Albert Mullins, Appalachia, Big Branch, Boone County, Buchanan County, Dicy Collins, Dorcas Mullins, genealogy, Harts, Harts Creek, Henry H. Hardesty, history, Isham Collins, James A. Mullins, James P. Mullins, Kentucky, Lincoln County, Louisa Jane Mullins, Mary J. Mullins, merchant, Minnie B. Mullins, Victoria Mullins, Virginia, West Virginia
From “Hardesty’s History of Lincoln County, West Virginia,” published by H.H. Hardesty, we find this entry for James P. Mullins, who resided at Big Branch of Harts Creek in Lincoln County, West Virginia:
Came to Lincoln county in 1877, and now owns 250 acres of fine farming land on Hart creek. The farm has good improvements, and a large orchard. Mr. Mullins was born in Kentucky in 1848, and he is a son of James P. and Dorcas (Mullins) Mullins, residents of Boone county, West Virginia. Elizabeth J., daughter of Isham and Dicy (Johnson) Collins, was born in Kentucky, October 5, 1855, and in Buchanan county, Virginia, May 25, 1872, she became the wife of James P. Mullins. Five children are the result of their union: Mary J., born October 5, 1873; Victoria, April 23, 1876; Albert, July 18, 1877; Minnie B., July 1, 1879; James A., November 13, 1883. Mr. Mullins is a man of good business qualifications, and is prosperously engaged in merchandising, with business headquarters on Hart creek, one and one-half miles from its mouth. He may be addressed at Hart, Lincoln county, West Virginia.
Source: The West Virginia Encyclopedia, Vol. 7 (Richwood, WV: Jim Comstock, 1974), p. 136.
Anthony Headley, Appalachia, Ballard Headley, Benjamin F. Headley, Caleb D. Headley, Caleb Headley, Caleb S. Headley, Catlettsburg, Christian Church, civil war, commissioner of revenue, Elisha Headley, Elizabeth J. Headley, Elizabeth Jane Farley, Fourteen, Fourteen Mile Creek, genealogy, George W. Headley, Guyandotte River, Henry H. Hardesty, history, Ida Cosby Fry, Johnny Headley, justice of the peace, Kentucky, Lincoln County, Logan County, Margaret Headley, Methodist Church, Nancy Headley, Pennsylvania, physician, Sarah A. Headley, Sarah Headley, Sulphur Spring Fork, Thomas Headley, Thomas J. Headley, Union Army, Virginia, West Virginia, Wetzel County, Will Headley, William Farley
From “Hardesty’s History of Lincoln County, West Virginia,” published by H.H. Hardesty, we find this entry for Caleb Headley, who resided at Fourteen in Lincoln County, West Virginia:
Has for nearly fifty years been a practicing physician. He was born in Pennsylvania in 1808, and his parents Thomas and Sarah (Asher) Headley, are both deceased. Caleb Headley has been twice married, his first wife, Nancy Wright, a Pennsylvanian, left him eight children: Elizabeth J., born June 2, 1829; Thomas J., November 23, 18931; Sarah A., December 8, 1833; Caleb S., March 30, 1838; George W., May 21, 1839; Benjamin F., May 31, 1841; Anthony, June 3, 1844; Elisha, born August 1, 1850. Mr. Headley was again married in Catlettsburg, Kentucky, to Sarah A. Farley, and the children of this union number six, born as follows: John T., April 20, 1867; Ida C., March 23, 1869; Caleb D., February 22, 1872; William F., August 25, 1875; Margaret, March 28, 1878; Ballard C., April 14, 1880. Mrs. Headley was born in Logan county, (now) West Virginia, May 26, 1849, and her parents, William and Elizabeth Jane (Clark) Farley, settled in Lincoln county in 1844. Caleb Headley came to Lincoln county in 1866, and is now a prosperous farmer, owning 600 acres of good land on Fourteen-mile creek, a portion of which is heavily timbered with oak, poplar and pine; coal and iron ore in abundance. There is a fine sulphur spring upon the land, on the creek three miles from Guyan river, which has been visited by people from many parts of the United States, and it is pronounced of excellent medicinal quality by all. Dr. Headley was commissioner of revenue one term, and was justice of the peace sixteen years in Wetzel county, West Virginia. He was in the late war, and ranked as captain of a company. Dr. Headley was a member of the Methodist Church for forty years, but on coming to Lincoln county, there was no church of that denomination, and he united with the Christian Church. His father was also a physician for many years. Direct mail to Fourteen, Lincoln county, West Virginia.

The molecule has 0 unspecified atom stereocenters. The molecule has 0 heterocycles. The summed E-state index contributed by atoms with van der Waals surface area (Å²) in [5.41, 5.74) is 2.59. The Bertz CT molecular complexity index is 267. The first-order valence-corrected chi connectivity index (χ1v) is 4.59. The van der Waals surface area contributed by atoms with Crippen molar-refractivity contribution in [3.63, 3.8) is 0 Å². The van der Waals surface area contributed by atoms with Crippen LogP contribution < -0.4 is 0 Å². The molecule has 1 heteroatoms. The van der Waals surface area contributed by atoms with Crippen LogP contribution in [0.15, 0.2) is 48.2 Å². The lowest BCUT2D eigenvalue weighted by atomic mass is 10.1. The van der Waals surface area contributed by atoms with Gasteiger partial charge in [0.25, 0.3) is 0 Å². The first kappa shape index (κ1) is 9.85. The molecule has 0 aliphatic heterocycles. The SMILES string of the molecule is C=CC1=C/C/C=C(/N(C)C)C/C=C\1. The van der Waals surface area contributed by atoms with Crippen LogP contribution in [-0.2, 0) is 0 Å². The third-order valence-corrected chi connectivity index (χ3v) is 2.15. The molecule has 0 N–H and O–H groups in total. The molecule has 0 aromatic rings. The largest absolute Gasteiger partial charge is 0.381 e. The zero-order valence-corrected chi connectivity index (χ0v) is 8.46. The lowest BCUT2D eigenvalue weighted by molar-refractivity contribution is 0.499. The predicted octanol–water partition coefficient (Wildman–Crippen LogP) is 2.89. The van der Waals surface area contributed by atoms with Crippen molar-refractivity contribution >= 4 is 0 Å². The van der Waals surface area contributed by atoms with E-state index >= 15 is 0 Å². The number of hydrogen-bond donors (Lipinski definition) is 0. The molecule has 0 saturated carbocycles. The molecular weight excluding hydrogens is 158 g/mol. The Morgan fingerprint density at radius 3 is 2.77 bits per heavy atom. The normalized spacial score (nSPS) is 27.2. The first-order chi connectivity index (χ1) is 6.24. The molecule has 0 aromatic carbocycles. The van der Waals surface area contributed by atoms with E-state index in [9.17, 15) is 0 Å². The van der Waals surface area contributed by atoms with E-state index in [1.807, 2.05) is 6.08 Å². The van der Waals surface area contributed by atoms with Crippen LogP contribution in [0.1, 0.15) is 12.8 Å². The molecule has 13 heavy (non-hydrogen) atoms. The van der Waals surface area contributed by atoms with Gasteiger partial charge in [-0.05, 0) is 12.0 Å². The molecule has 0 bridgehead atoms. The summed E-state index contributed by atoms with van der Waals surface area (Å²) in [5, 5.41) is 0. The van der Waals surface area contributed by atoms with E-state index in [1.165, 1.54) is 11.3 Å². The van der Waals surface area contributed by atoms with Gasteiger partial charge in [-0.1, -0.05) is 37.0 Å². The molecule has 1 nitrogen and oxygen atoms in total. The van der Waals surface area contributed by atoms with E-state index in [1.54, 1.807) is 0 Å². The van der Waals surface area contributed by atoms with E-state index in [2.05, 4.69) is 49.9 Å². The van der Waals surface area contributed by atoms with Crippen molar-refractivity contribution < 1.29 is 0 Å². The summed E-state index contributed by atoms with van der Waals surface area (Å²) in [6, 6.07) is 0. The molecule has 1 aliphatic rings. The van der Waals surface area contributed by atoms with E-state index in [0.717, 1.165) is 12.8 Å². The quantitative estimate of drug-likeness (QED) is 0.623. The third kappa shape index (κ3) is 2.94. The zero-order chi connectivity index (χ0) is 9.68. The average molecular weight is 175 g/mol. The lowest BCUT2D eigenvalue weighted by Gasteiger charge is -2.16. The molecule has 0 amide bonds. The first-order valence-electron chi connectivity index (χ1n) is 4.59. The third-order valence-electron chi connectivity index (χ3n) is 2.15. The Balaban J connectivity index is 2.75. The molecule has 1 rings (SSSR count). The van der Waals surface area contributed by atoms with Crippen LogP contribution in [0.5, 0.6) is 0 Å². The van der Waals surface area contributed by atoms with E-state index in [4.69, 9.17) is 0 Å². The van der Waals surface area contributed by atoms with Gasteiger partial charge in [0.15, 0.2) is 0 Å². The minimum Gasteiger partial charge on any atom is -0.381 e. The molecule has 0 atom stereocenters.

Source: The West Virginia Encyclopedia, Vol. 7 (Richwood, WV: Jim Comstock, 1974), p. 135.
Note: Caleb Headley is my great-great-great-grandfather through his daughter, Ida Cosby (Headley) Fry.